(Sean Whaley/Nevada News Bureau) – The list of Nevadans under consideration as members of a “Nevada Vision Stakeholder Group” to participate in a review of the state’s revenue structure has now expanded to 85. A legislative panel will select no more than 19 to serve on the advisory panel when it meets Nov. 16.
The individuals selected by lawmakers to participate will represent areas of expertise from education and public safety to commerce and industry.
Among those being considered for the panel include Reno Mayor Bob Cashell, Joseph Dini Jr. of the Nevada Mining Association, Alan Feldman, an executive with MGM Mirage, and Jan Gilbert of the Progressive Leadership Alliance of Nevada.
Other names include Marsha Irvin of the Andre Agassi College Preparatory Academy, Kathleen Silver of the University Medical Center and Lynn Warne of the Nevada State Education Association.
A complete list is included here. The initial list had 72 names, but several more were added by an Oct. 30 deadline.
The panel will work closely with Moody’s Analytics, the West Chester, Penn., based firm selected by lawmakers last month to perform the study at a cost of $253,000. The firm has until July 1 next year to complete its review.
The list of nominees has already come in for some criticism.
At a meeting last month, lawmakers who will select the stakeholder group were told the nominees represent the major recipients of government spending, from education and health and human services.
As a result, any study could be compromised by the influence of such a panel, said Geoffrey Lawrence, a fiscal policy analyst with the Nevada Policy Research Institute.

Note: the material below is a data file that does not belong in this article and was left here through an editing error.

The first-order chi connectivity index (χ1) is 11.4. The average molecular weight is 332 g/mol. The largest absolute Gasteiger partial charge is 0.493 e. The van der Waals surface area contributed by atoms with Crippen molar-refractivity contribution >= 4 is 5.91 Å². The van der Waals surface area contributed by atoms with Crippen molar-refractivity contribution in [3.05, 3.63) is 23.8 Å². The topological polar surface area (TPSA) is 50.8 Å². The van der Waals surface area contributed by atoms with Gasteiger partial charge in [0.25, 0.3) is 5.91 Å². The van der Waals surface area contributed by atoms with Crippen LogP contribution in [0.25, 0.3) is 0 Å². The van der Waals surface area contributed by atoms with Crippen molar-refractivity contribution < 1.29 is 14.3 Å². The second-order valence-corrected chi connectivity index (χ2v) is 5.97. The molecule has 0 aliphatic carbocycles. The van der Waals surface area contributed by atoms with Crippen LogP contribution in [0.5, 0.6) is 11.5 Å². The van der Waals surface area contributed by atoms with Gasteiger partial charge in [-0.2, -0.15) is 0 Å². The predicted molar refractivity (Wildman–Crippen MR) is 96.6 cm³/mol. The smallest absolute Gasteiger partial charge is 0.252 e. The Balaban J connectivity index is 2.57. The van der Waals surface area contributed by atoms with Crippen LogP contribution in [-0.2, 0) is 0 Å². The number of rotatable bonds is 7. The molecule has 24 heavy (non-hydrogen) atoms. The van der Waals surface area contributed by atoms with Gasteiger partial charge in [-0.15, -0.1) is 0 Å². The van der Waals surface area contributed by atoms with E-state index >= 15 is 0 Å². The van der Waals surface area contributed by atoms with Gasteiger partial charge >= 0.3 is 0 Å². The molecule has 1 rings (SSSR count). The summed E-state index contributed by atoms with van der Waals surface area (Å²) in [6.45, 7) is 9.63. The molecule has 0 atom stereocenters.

“The group’s recommendations will likely include new government spending proposals,” he said.
The panel should include representatives who support private sector involvement in the provision of public services, Lawrence said.
The revenue study itself has already been criticized as well. Gov. Jim Gibbons voted against funding the review, saying the outcome is already known and will be a recommendation for higher taxes.
Senate Minority Leader Bill Raggio, R-Reno, disagreed that the study has any preconceived agenda. Lawmakers sought the study because of the likelihood that the next state budget will be out of balance by as much as $2.4 billion. This is due in large part to tax increases approved by the 2009 Legislature that will expire in two years, and the likelihood that federal stimulus funds will no longer be available to the state.
Senate Majority Leader Steven Horsford, D-Las Vegas, said the Legislature wants a study so it can use it to consider its options for the 2011 session.
The study is required to be performed by a qualified and independent consultant and will examine the allocation of tax revenues between the state and local governments, the adequacy of revenues and the stability of different tax revenues, among other issues.